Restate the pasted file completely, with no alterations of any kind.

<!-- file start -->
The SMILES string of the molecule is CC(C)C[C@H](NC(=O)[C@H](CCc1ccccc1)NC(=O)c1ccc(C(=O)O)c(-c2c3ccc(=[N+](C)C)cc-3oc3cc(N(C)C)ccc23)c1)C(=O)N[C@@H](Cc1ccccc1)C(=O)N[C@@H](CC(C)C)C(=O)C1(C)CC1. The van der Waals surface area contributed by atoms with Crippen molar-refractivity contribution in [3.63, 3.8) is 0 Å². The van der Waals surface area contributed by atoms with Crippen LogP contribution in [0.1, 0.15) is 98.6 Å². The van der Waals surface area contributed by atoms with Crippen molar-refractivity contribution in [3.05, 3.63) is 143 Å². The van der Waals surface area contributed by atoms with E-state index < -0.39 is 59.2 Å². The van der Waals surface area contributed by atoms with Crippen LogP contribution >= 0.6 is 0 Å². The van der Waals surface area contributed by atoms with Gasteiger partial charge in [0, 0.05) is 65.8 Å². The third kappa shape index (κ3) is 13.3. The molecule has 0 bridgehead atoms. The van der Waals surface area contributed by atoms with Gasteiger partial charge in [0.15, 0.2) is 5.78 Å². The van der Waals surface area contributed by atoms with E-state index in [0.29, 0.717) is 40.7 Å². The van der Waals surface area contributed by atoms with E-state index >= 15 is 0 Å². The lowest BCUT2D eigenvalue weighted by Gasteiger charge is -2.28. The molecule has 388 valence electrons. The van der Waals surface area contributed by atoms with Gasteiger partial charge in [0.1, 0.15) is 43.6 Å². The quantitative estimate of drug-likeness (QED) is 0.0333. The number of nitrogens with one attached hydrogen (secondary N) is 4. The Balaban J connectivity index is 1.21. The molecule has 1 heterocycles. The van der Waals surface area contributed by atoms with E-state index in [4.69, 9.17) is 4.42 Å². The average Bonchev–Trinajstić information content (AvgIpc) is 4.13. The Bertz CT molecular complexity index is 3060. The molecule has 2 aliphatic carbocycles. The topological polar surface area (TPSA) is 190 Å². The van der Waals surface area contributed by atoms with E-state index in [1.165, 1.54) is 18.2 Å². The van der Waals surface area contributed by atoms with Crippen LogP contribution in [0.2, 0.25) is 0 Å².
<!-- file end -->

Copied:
The SMILES string of the molecule is CC(C)C[C@H](NC(=O)[C@H](CCc1ccccc1)NC(=O)c1ccc(C(=O)O)c(-c2c3ccc(=[N+](C)C)cc-3oc3cc(N(C)C)ccc23)c1)C(=O)N[C@@H](Cc1ccccc1)C(=O)N[C@@H](CC(C)C)C(=O)C1(C)CC1. The van der Waals surface area contributed by atoms with Crippen molar-refractivity contribution in [3.63, 3.8) is 0 Å². The van der Waals surface area contributed by atoms with Crippen LogP contribution in [0.1, 0.15) is 98.6 Å². The van der Waals surface area contributed by atoms with Crippen molar-refractivity contribution in [3.05, 3.63) is 143 Å². The van der Waals surface area contributed by atoms with E-state index < -0.39 is 59.2 Å². The van der Waals surface area contributed by atoms with Crippen LogP contribution >= 0.6 is 0 Å². The van der Waals surface area contributed by atoms with Gasteiger partial charge in [0, 0.05) is 65.8 Å². The third kappa shape index (κ3) is 13.3. The molecule has 0 bridgehead atoms. The van der Waals surface area contributed by atoms with Gasteiger partial charge in [0.15, 0.2) is 5.78 Å². The van der Waals surface area contributed by atoms with E-state index in [0.29, 0.717) is 40.7 Å². The van der Waals surface area contributed by atoms with E-state index >= 15 is 0 Å². The lowest BCUT2D eigenvalue weighted by Gasteiger charge is -2.28. The molecule has 388 valence electrons. The van der Waals surface area contributed by atoms with Gasteiger partial charge in [0.1, 0.15) is 43.6 Å². The quantitative estimate of drug-likeness (QED) is 0.0333. The number of nitrogens with one attached hydrogen (secondary N) is 4. The Balaban J connectivity index is 1.21. The molecule has 1 heterocycles. The van der Waals surface area contributed by atoms with E-state index in [4.69, 9.17) is 4.42 Å². The average Bonchev–Trinajstić information content (AvgIpc) is 4.13. The Bertz CT molecular complexity index is 3060. The molecule has 2 aliphatic carbocycles. The topological polar surface area (TPSA) is 190 Å². The van der Waals surface area contributed by atoms with E-state index in [1.165, 1.54) is 18.2 Å². The van der Waals surface area contributed by atoms with Crippen LogP contribution in [0.2, 0.25) is 0 Å².